Actually, the "Choosing the Key" Section in the above post is incorrect. A diatonic harmonica works in 5ths. The draw key is always a fifth away from the blow key. Playing harmonica using and bending the draw notes is refered to playing cross harp. When you play and bend the blow notes, you are playing straight harp
A "C" harp will play "G" cross harp
A "D" harp plays "A" cross harp
An "Eb" WILL play "Bb" cross harp
And "F" plays "C".
Straight harp plays in its own key. For instance, to play straight harp in the key of E, you need an E harp.
The two fullest and sweetest sounds keys in my opinion are Bb and G. Bb plays a F cross harp and G plays D cross.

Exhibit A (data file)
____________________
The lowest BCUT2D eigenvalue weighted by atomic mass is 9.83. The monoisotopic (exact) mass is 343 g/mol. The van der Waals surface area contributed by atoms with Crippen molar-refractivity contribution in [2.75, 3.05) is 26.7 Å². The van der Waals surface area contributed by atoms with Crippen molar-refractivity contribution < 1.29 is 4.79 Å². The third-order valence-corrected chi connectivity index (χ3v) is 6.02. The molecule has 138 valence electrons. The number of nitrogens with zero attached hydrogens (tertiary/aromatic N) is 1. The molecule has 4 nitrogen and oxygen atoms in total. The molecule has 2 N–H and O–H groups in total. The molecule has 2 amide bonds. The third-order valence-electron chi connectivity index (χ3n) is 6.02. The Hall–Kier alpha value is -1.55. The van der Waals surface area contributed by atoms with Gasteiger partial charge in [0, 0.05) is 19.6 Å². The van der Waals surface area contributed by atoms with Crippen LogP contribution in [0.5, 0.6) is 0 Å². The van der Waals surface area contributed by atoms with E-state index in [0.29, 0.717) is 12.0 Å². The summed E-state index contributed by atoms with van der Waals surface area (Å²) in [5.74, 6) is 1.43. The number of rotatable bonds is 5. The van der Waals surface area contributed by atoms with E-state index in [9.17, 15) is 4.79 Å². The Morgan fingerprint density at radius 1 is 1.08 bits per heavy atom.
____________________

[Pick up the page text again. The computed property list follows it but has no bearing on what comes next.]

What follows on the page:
If you do not know how to play cross harp, but you can whistle, you are not far off! Imagine whistling the highest note you can and then the lowest really quickly. Now try that with the harp, but do it as you suck in on the 3rd hole, instead of blowing out. Its that fast change that helps bend the reed to play a lower note.
If you want to hear some of the most amazing harmonica ever, you need to listen to 2 artists: John Popper of Blues Traveler, and Stevie Wonder. I listened to "Hook" by Blues Traveler, and "Boogie on Reggae Woman" by Stevie Wonder, and I knew I had to learn how to play harp. I have been playing for 2 years now, and I've loved every minute of it.